The collective agencies primarily serve some of the regions hardest hit by the opioid crisis. Rates of overdose and use tend to be some of the highest in the state. The increasing availability of strong and cheap heroin and other opiates has contributed to even greater abuse, and a trend toward younger and younger users. While Massachusetts has the dubious distinction of having the most heroin traffic and use in the country, the southeast region of Massachusetts has consistently had three to four times the heroin admissions into drug treatment than anywhere else in the state. The majority of the population identifies as White, and the most dominant languages other than English are Spanish and Portuguese. The racial breakdown for the region is roughly 8% African-American, 40% Portuguese, and 15% Latino/a.

c. The goals for our Community Partners program

c. The goals for our Community Partners program are 1) to establish a network of strategic partners to address factors that contribute to high utilization of health services and 2) to improve health and social outcomes for enrollees through an integrated patient-centered care model. SSTAR will partner with a diverse group of organizations such as hospitals, health centers, community-based organizations, housing programs, homeless shelters, private practitioners, and local government entities to achieve these goals. The roles of these strategic partners are varied; they range from affiliated partnerships, which will deliver CP services, to referral organizations that will address social needs such as transportation, housing, food etc. SSTAR plans to implement a variety of evidence-based approaches to improve health and social outcomes for enrollees, including care coordination and management, integration of care, and addressing unmet social needs.

The challenges we currently face in the delivery of care to SMI/SUD patients are unmet social needs (i.e., transportation and housing), coordinating care among multiple providers, lack of insurance due to churn, and stabilization/self-management. Studies have found that addressing a patient’s basic resource needs such housing, transportation, and food can significantly improve health outcomes. A recent study by Harvard Medical School researchers at Massachusetts General Hospital found that addressing the social needs of hypertensive patients significantly reduced their blood pressure compared to patients whose needs were not addressed. A pilot project by Kaiser Permanente found that among its high utilizers, unmet social needs was quite prevalent. Based on these and other similar findings, SSTAR and its project partners will place emphasis on addressing unmet social needs to improve health outcomes among enrollees.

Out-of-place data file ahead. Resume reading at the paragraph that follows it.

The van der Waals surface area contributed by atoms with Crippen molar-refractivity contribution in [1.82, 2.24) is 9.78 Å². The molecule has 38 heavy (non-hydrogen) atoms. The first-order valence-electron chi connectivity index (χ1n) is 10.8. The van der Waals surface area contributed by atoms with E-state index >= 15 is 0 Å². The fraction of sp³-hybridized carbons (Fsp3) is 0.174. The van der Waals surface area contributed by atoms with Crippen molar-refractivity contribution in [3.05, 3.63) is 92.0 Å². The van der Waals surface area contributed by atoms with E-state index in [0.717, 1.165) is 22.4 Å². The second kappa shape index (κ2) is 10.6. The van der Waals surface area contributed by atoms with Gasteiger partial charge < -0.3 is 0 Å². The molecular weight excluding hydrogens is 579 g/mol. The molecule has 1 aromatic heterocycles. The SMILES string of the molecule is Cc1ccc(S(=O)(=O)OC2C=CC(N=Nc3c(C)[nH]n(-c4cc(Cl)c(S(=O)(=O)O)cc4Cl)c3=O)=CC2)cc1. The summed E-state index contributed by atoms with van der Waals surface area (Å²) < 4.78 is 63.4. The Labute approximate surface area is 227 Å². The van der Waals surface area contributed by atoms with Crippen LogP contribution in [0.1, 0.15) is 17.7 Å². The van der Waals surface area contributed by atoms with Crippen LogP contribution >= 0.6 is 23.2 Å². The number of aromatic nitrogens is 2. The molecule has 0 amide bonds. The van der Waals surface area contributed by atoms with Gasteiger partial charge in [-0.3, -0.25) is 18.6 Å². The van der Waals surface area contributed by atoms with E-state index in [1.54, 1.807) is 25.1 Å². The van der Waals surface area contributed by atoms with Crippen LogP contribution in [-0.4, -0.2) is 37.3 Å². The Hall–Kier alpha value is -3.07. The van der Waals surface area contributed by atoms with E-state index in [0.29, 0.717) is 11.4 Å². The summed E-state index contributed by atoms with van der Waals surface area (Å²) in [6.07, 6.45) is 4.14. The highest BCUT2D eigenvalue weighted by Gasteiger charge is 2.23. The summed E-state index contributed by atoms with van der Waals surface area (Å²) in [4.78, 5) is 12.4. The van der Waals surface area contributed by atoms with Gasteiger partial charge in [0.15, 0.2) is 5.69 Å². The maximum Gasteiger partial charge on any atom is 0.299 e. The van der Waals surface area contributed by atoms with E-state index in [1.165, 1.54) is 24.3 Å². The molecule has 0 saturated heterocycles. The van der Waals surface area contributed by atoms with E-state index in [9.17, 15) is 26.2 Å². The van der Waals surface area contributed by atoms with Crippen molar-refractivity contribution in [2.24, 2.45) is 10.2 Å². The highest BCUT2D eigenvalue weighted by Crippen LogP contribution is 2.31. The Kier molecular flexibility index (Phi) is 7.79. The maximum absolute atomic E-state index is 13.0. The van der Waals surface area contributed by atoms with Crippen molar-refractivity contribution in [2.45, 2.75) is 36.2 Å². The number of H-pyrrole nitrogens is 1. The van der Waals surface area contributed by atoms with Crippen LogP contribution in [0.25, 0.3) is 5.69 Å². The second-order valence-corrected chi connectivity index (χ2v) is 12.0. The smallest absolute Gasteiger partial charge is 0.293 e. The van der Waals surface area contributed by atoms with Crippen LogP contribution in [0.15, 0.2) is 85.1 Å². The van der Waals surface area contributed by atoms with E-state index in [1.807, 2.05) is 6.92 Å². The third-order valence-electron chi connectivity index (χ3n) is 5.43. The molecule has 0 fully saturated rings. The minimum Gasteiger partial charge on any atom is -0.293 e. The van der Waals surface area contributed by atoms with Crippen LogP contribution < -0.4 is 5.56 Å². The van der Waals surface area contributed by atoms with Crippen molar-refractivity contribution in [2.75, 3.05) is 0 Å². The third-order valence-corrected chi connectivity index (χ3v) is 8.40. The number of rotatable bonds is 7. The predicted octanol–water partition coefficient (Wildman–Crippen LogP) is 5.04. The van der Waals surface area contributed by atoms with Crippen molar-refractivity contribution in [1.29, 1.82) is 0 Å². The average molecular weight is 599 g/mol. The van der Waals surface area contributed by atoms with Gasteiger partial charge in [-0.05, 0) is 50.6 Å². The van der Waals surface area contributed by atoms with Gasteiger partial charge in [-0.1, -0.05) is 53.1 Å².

A major contributor to poor health outcomes is when patients have multiple providers that are not aware of one another and/or communicate with one another. Our care coordinators will work with enrollees to identify all health and social providers involved in their care. We will work extensively with internal departments and external partners to facilitate communication and collaboration around service delivery so as to reduce duplication of services. Our Behavioral Health Community Partners program will strengthen collaborations with local hospitals so that we can receive daily reports on enrollees who use the ER for non-emergency visits. We also want the hospitals to include us in discharge planning to ensure continuity of care for our enrollees after they have been discharged from the hospital. These types of collaborations will help us to decrease unnecessary health care costs and improve health outcomes for enrollees.

Among residents surveyed for our 2016 Community Health Needs Assessment, 30% reported being uninsured. The most common reason identified for lack of insurance among these individuals is “churn” meaning that they were disenrolled from MassHealth for failing to renew the annual application. Many patients forget that they have to renew their MassHealth insurance annually. When they fail to complete the renewal application, they often lose coverage and have to start the process over again. Through the BH CP program, we will have care coordinators work with the outreach and enrollment navigators to reduce churn and increase stable insurance coverage. We will make it possible for outreach staff to enroll/reenroll individuals during community outreach. We will provide laptops and cell phones with hot spots for all outreach and enrollment navigators that will allow them to access the Health Connector during community outreach.

Self-management and stabilization is an important component of care management. One of our outcomes for this project is to have enrollees take charge of their health. We will do this by working collaboratively with enrollees to develop a treatment plan, identify unmet social needs, and provide health and wellness events.